Aside from the language, it's a creative racing game in a rinse-repeat world.
For the past few years racing games have been, for the most part, rinse and repeat garbage. NFS Shift 2 had almost no variation from the first Shift, and I frankly found it boring. NFS Undercover was.. meh. NFS Hot Pursuit 2010 was quite good but it was short, with me finishing the Police campaign just two days after purchasing the game. Split/Second was poorly executed and just felt clunky but was fun enough to be a short-time attention grabber. I've missed the old days of when racing games were creative and fun, like the good old NFS Underground 2 and Most Wanted games. One thing that kept me playing was the constant pursuit of customization. Since Need for Speed Carbon I feel like the customization in nearly every racing game has just been watered down. I remember spending hours making custom Lamborghinis and Astons in Most Wanted, not resting until the decals were perfect and the rims were just the right color. In Hot Pursuit 2010, there was absolutely no customization beyond the color of the car. Any alternate cars you had to spend real money on.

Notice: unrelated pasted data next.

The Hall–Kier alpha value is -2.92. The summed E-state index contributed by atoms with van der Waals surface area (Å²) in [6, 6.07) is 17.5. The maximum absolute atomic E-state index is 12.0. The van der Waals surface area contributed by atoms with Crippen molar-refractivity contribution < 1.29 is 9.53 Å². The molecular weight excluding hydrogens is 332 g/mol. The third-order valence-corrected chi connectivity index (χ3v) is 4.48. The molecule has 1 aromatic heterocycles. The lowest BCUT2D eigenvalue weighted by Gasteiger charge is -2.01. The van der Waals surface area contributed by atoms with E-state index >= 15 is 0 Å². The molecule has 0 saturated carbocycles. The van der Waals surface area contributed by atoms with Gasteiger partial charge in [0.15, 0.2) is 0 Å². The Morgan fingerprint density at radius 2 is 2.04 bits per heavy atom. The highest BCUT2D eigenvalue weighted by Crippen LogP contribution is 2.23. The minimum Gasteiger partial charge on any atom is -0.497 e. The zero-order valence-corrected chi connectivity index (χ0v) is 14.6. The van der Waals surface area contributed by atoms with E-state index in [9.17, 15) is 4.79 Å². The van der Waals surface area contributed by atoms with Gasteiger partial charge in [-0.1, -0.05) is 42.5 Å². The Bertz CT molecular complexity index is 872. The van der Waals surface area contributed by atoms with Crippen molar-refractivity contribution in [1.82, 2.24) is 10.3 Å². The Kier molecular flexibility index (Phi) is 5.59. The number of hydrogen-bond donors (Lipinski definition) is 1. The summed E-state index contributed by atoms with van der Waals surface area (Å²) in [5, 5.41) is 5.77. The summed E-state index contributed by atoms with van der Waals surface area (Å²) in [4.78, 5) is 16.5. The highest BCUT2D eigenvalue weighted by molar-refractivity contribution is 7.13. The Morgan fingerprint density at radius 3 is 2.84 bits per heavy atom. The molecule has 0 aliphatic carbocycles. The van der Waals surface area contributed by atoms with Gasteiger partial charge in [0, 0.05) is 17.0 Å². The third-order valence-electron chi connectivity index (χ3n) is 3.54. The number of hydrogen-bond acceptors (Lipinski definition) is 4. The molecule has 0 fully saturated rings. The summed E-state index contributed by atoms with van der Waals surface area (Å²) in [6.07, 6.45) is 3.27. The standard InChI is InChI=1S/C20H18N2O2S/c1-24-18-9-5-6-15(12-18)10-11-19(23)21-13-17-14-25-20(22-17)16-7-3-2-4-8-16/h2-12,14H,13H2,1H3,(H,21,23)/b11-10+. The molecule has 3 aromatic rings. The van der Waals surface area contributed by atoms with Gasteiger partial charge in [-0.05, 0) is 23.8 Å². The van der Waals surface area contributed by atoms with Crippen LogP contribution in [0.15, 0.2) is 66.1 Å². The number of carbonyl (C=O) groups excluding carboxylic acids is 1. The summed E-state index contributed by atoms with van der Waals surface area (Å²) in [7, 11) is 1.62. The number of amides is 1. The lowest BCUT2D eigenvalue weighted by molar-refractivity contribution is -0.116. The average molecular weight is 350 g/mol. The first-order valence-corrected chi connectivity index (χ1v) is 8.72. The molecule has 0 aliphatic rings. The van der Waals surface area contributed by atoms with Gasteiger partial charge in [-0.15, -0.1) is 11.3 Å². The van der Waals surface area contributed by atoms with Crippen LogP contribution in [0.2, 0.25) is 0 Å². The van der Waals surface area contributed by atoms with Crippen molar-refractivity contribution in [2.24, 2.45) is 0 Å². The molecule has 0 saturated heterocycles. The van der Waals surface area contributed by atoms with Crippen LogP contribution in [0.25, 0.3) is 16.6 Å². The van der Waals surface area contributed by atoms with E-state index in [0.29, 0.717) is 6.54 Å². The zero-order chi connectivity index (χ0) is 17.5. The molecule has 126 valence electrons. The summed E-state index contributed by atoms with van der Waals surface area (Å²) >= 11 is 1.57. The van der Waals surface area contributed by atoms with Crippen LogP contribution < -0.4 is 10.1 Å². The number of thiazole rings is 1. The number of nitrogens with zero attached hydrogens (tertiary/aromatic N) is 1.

Now to focus on Driver, it reminds me of the days of Most Wanted. Sure, there's no real visual customization, but the thing that takes me back is the fact that it's *creative*. Where have you seen the shift ability before? Anywhere? nope.avi. You haven't. I've never played a Driver game before (mainly because they were all rated M and I was too young to play them at the time and I haven't had time to pick up Parallel Lines.... Steam sale next week anyone?) this one, so I can't really compare to the old games. BUT, comparing to the past couple years of games, this is a very solid title worth picking up. I'm looking forward to the Most Wanted remake, and maybe it can hold a candle to this.
What other families should know